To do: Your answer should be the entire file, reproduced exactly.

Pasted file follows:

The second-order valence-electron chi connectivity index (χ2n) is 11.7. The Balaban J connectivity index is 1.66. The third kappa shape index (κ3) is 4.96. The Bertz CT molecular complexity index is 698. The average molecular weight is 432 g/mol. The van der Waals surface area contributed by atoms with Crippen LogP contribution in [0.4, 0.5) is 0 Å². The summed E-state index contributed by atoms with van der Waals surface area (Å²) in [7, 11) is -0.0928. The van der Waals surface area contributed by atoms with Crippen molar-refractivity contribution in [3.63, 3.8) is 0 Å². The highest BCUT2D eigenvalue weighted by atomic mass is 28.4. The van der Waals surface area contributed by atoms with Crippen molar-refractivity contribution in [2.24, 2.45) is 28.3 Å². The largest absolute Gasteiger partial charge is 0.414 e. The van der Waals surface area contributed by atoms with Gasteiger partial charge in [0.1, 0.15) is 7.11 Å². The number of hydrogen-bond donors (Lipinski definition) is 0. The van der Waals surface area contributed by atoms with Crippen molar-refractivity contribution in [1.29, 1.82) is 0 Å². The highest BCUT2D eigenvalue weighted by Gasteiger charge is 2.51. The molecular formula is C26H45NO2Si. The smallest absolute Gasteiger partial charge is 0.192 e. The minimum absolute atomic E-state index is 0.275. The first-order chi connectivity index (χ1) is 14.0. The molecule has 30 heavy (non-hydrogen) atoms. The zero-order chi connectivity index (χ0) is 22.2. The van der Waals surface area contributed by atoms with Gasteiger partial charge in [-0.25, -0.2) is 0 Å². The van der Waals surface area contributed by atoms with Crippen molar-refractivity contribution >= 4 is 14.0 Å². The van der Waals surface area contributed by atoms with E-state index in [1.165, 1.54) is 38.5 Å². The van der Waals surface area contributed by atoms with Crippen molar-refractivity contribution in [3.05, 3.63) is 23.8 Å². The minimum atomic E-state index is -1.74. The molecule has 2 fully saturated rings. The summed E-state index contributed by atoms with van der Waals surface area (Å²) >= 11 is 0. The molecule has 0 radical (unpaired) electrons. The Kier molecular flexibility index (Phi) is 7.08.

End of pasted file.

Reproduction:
The second-order valence-electron chi connectivity index (χ2n) is 11.7. The Balaban J connectivity index is 1.66. The third kappa shape index (κ3) is 4.96. The Bertz CT molecular complexity index is 698. The average molecular weight is 432 g/mol. The van der Waals surface area contributed by atoms with Crippen LogP contribution in [0.4, 0.5) is 0 Å². The summed E-state index contributed by atoms with van der Waals surface area (Å²) in [7, 11) is -0.0928. The van der Waals surface area contributed by atoms with Crippen molar-refractivity contribution in [3.63, 3.8) is 0 Å². The highest BCUT2D eigenvalue weighted by atomic mass is 28.4. The van der Waals surface area contributed by atoms with Crippen molar-refractivity contribution in [2.24, 2.45) is 28.3 Å². The largest absolute Gasteiger partial charge is 0.414 e. The van der Waals surface area contributed by atoms with Gasteiger partial charge in [0.1, 0.15) is 7.11 Å². The number of hydrogen-bond donors (Lipinski definition) is 0. The van der Waals surface area contributed by atoms with Crippen molar-refractivity contribution in [1.29, 1.82) is 0 Å². The highest BCUT2D eigenvalue weighted by Gasteiger charge is 2.51. The molecular formula is C26H45NO2Si. The smallest absolute Gasteiger partial charge is 0.192 e. The minimum absolute atomic E-state index is 0.275. The first-order chi connectivity index (χ1) is 14.0. The molecule has 30 heavy (non-hydrogen) atoms. The zero-order chi connectivity index (χ0) is 22.2. The van der Waals surface area contributed by atoms with Gasteiger partial charge in [-0.25, -0.2) is 0 Å². The van der Waals surface area contributed by atoms with Crippen molar-refractivity contribution >= 4 is 14.0 Å². The van der Waals surface area contributed by atoms with E-state index in [1.165, 1.54) is 38.5 Å². The van der Waals surface area contributed by atoms with Crippen molar-refractivity contribution in [3.05, 3.63) is 23.8 Å². The minimum atomic E-state index is -1.74. The molecule has 2 fully saturated rings. The summed E-state index contributed by atoms with van der Waals surface area (Å²) >= 11 is 0. The molecule has 0 radical (unpaired) electrons. The Kier molecular flexibility index (Phi) is 7.08.